Op-ed: Young moms have a solution to the child care crisis in Santa Clara County
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    In Santa Clara County and throughout California, young mothers do not have equitable access to child care or economic opportunities.

    In a study conducted by the Young Women’s Freedom Center and Alliance for Girls, young mothers in Santa Clara County said their main barriers to child care were high costs, service ineligibility for parents under 18, lack of accommodations for unconventional work schedules and transportation issues.

    The findings echo data from a 2022 report by Children Now showing child care costs are the highest household expense in nearly every California county, surpassing housing. Meanwhile, the Public Policy Institute of California says the state’s underinvestment in child care undercuts families’ economic stability and the state’s economic growth, with lack of early childhood care costing California an estimated $6.8 billion annually.

    While there are programs for subsidized child care and housing to alleviate financial burdens, eligibility often requires parents to forfeit other opportunities for financial stability. This resonated with many community experts—research participants—in our study who said that even after getting off a waitlist or using a combined income, they were still ineligible for subsidized support.

    “My husband and I wouldn’t qualify for any programs based on being married, but yet our combined income was not enough to survive or pay for housing for ourselves, let alone the day care and everything else,” one participant said. “And so that’s always been a struggle because it’s ‘I don’t make enough, yet you make too much.’”

    In addition to high costs, negative stereotypes about young parenthood and the disregard of our voices and self-determined needs erode trust and contribute to the child care crisis. Throughout our research study, young mothers said clinicians, nurses and case workers frequently interacted with them by undermining their authority and expertise as the main providers for their families.

    “They just put us in a box,” another participant said. “When they see a young mom, they assume everything about our lives when it’s inaccurate. And that’s why it’s hard for certain people to look for resources because they don’t feel comfortable going and speaking with people that are judging them.”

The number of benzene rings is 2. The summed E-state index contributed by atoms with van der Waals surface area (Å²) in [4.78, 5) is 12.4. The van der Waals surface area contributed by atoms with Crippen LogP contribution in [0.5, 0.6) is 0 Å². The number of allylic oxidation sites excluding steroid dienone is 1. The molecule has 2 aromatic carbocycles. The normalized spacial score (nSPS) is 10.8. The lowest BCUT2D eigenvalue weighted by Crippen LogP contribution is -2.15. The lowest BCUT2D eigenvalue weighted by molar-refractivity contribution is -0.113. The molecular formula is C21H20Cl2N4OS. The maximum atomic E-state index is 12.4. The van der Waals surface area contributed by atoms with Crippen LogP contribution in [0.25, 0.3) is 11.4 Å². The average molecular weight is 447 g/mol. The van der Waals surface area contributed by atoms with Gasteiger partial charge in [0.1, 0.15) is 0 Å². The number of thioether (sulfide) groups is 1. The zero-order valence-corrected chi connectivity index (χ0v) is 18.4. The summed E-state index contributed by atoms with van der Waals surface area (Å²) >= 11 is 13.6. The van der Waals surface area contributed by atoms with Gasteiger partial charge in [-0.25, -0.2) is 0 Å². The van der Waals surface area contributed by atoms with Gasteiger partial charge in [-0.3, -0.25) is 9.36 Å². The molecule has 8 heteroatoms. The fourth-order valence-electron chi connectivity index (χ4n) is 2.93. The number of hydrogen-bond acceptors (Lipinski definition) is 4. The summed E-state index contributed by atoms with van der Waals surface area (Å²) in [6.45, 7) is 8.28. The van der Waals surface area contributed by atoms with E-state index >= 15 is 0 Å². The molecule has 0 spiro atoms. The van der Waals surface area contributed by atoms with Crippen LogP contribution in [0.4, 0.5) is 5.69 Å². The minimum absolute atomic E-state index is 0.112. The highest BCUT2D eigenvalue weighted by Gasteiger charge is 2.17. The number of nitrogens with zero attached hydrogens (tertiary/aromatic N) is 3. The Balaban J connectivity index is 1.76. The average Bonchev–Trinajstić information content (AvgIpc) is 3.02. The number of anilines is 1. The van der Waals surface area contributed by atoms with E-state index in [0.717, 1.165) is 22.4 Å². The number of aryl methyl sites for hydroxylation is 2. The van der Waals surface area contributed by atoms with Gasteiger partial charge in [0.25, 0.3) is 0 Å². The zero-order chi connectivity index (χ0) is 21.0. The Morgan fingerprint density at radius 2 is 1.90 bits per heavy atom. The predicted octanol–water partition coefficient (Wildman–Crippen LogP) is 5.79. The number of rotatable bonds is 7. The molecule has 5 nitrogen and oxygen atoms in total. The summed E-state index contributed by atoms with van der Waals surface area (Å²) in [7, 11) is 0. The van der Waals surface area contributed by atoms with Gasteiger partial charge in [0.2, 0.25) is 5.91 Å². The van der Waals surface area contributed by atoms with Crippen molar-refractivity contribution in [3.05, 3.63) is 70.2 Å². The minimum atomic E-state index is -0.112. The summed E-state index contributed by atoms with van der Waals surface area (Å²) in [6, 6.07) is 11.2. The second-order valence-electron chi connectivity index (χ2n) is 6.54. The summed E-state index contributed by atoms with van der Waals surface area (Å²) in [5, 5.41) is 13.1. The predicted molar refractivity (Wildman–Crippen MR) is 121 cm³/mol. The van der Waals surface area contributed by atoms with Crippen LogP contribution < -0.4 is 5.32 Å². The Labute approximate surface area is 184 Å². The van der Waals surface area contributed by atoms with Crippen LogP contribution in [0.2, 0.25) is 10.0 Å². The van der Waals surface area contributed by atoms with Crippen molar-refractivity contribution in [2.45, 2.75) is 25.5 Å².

Ultimately, these factors impact young mothers’ mental health, education and our ability to find and retain work.

    This issue is much larger than just California. According to Bureau of Labor Statistics data, in October roughly 104,000 Americans missed work because of problems finding care for their children. They also reported 100,000 fewer child care workers since the COVID-19 pandemic, exacerbating the issue. As we move into a post-pandemic world, one thing is clear: Child care accessibility impacts the American workforce of today and the future.

    Our yearlong youth participatory research study was conducted as part of the When Young Moms Thrive, We All Do Santa Clara County sponsored program at the Young Women’s Freedom Center and Alliance for Girls, where we worked as fellows and interviewed over 100 young parents on their experiences and needs. In addition to providing a picture of the child care failures in the county, our report also sets out five recommendations for policymakers and local government departments to implement in order to solve the child care crisis and support young parents.

    We need an increase in federal funding for subsidized programs; an expansion of services for parents under the age of 18; a standardized and transparent selection process to ensure equitable access to child care services across county agencies; a universal basic income pilot program to provide monthly payments for at least 100 young moms; and mandated stigma-free training for child care providers led by young parents.

    As young moms, especially those who are also impacted by involvement in systems like foster care and the juvenile legal system, we experience many barriers that are unique to young parenthood. We know firsthand the effects of policies and programs that are not equitable and need to be on the forefront of decision-making when it comes to solving this crisis and developing programs to better serve young families.

    We also know this crisis cannot be solved by Santa Clara County alone. We need a nationwide push to overhaul restrictive guidelines that leave young families stuck in crisis and cycles of poverty and system involvement, unable to access critical resources.

    Santa Clara County policymakers can take the first step to change the experiences of young moms and lead the nation toward a system that works for all parents and providers.

    Arabella Guevara is a When Young Mothers Thrive youth fellow at the Young Women’s Freedom Center. Viviana Arenas is a lead advocacy fellow at Alliance For Girls. 

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